SALT LAKE CITY — OnlyFans now says it is suspending a policy it announced last week that would have banned sexually explicit content on the app starting Oct. 1.
A tweet from the U.K.-based platform's official Twitter account Wednesday thanked its creators and consumers for making their voices heard about their concerns with the new policy, which would affect the majority of the content and creators on the app.
Utah GOP Rep. Burgess Owens last week applauded the policy banning explicit content, saying, "We have a responsibility to protect our children from platforms that promote unsafe online environments and child exploitation."
Owens recently joined more than 100 House Republicans and Democrats in urging the U.S. Department of Justice to investigate OnlyFans for allegedly being a "major marketplace" for child pornography. Utah is one of 16 states that have passed resolutions declaring pornography a public health issue. In March, the Utah Legislature passed a bill requiring that new cellphones and tablets sold in Utah come with activated pornography filters.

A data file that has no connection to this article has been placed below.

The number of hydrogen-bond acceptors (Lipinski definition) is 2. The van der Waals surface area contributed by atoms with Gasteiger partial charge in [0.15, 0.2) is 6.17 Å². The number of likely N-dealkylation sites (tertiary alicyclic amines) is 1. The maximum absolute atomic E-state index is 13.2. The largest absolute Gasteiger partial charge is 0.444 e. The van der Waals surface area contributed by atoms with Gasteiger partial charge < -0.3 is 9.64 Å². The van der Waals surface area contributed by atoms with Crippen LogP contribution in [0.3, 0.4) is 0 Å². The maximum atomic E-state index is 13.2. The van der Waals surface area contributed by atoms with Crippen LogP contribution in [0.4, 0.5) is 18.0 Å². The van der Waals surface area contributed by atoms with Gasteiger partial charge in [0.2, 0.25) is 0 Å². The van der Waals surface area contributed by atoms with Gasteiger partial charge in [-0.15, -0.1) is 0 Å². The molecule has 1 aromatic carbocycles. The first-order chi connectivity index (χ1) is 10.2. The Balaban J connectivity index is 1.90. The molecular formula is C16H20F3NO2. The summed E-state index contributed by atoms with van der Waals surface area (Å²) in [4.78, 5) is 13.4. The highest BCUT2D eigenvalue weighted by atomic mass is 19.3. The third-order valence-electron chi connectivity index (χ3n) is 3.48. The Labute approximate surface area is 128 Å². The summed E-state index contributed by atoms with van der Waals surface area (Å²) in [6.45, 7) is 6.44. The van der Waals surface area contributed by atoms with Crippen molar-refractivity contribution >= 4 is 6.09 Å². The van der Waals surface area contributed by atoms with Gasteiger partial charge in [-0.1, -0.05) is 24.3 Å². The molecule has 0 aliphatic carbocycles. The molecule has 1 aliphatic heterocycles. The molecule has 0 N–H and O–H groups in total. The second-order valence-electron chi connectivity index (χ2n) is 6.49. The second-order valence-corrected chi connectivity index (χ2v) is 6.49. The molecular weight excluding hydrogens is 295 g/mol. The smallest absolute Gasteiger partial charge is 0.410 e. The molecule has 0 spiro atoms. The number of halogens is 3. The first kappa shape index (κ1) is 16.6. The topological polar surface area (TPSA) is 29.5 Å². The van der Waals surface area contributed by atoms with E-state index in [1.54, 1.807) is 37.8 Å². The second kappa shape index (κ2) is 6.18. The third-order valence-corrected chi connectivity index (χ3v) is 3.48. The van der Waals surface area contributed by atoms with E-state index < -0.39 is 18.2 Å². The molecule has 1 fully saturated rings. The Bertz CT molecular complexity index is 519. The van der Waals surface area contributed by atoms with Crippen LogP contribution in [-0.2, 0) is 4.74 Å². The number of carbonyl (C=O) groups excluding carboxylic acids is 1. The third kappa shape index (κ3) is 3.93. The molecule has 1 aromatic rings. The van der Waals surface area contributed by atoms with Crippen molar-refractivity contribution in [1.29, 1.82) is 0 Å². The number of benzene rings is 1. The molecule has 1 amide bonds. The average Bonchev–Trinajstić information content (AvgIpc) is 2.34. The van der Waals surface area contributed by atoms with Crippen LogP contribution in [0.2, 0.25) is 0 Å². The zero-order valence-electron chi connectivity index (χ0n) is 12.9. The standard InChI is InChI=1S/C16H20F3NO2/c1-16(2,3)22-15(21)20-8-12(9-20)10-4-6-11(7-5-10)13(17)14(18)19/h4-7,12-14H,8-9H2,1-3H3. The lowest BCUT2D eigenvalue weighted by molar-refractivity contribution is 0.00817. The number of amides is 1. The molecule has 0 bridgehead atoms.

"I am deeply disappointed by OnlyFans' dangerous decision that will undoubtedly continue troubling patterns of sexual exploitation and call on the Department of Justice to launch an immediate investigation into this platform," Owens told KSL.com Wednesday.
The platform's tweet said, "We have secured assurances necessary to support our diverse creator community and have suspended the planned October 1 policy change. OnlyFans stands for inclusion and we will continue to provide a home for all creators."
The original move was in response to the app's banking partners Mastercard and Visa creating rules requiring OnlyFans to review all content before publication and verify every user and performer in every video, including livestream. However, now the platform sent out an email to creators explaining that the changes were "no longer required due to banking partners' assurance that OnlyFans can support all genres of creators."
Many dissatisfied former OnlyFans creators and sex workers have been switching to other, smaller platforms, citing the initial policy change and the inability of the platform to specifically say that it would completely reverse the policy instead of just "suspending" it.